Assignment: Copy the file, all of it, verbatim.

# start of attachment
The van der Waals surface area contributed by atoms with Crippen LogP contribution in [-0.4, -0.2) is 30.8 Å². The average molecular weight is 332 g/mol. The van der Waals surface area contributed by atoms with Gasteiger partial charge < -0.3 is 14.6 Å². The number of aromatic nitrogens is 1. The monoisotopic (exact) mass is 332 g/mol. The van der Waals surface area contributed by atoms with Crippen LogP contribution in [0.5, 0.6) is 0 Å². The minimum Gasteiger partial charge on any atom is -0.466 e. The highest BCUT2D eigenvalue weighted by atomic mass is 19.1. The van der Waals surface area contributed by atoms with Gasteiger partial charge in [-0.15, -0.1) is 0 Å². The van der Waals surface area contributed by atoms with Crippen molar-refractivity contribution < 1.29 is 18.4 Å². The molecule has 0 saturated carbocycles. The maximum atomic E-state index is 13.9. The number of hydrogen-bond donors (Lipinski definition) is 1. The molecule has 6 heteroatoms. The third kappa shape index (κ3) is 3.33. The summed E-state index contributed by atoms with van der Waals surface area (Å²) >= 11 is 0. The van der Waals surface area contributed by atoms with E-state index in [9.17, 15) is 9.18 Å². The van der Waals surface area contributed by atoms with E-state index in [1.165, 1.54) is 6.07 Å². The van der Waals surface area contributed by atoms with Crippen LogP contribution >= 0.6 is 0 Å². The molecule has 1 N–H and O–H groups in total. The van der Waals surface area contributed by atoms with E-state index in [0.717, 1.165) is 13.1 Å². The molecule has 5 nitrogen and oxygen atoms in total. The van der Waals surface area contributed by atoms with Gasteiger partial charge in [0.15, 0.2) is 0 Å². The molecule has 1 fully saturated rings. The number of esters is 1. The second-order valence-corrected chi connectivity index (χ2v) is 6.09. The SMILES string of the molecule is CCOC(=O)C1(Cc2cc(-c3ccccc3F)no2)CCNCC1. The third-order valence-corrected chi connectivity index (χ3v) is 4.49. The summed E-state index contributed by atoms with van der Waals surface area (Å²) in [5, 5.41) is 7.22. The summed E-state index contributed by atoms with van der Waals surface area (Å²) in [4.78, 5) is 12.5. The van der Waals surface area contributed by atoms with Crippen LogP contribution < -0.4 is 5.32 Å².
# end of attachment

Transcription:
The van der Waals surface area contributed by atoms with Crippen LogP contribution in [-0.4, -0.2) is 30.8 Å². The average molecular weight is 332 g/mol. The van der Waals surface area contributed by atoms with Gasteiger partial charge < -0.3 is 14.6 Å². The number of aromatic nitrogens is 1. The monoisotopic (exact) mass is 332 g/mol. The van der Waals surface area contributed by atoms with Crippen LogP contribution in [0.5, 0.6) is 0 Å². The minimum Gasteiger partial charge on any atom is -0.466 e. The highest BCUT2D eigenvalue weighted by atomic mass is 19.1. The van der Waals surface area contributed by atoms with Gasteiger partial charge in [-0.15, -0.1) is 0 Å². The van der Waals surface area contributed by atoms with Crippen molar-refractivity contribution < 1.29 is 18.4 Å². The molecule has 0 saturated carbocycles. The maximum atomic E-state index is 13.9. The number of hydrogen-bond donors (Lipinski definition) is 1. The molecule has 6 heteroatoms. The third kappa shape index (κ3) is 3.33. The summed E-state index contributed by atoms with van der Waals surface area (Å²) >= 11 is 0. The van der Waals surface area contributed by atoms with E-state index in [9.17, 15) is 9.18 Å². The van der Waals surface area contributed by atoms with E-state index in [1.165, 1.54) is 6.07 Å². The van der Waals surface area contributed by atoms with Crippen LogP contribution >= 0.6 is 0 Å². The molecule has 1 N–H and O–H groups in total. The van der Waals surface area contributed by atoms with E-state index in [0.717, 1.165) is 13.1 Å². The molecule has 5 nitrogen and oxygen atoms in total. The van der Waals surface area contributed by atoms with Gasteiger partial charge in [0.15, 0.2) is 0 Å². The molecule has 1 fully saturated rings. The number of esters is 1. The second-order valence-corrected chi connectivity index (χ2v) is 6.09. The SMILES string of the molecule is CCOC(=O)C1(Cc2cc(-c3ccccc3F)no2)CCNCC1. The third-order valence-corrected chi connectivity index (χ3v) is 4.49. The summed E-state index contributed by atoms with van der Waals surface area (Å²) in [5, 5.41) is 7.22. The summed E-state index contributed by atoms with van der Waals surface area (Å²) in [4.78, 5) is 12.5. The van der Waals surface area contributed by atoms with Crippen LogP contribution < -0.4 is 5.32 Å².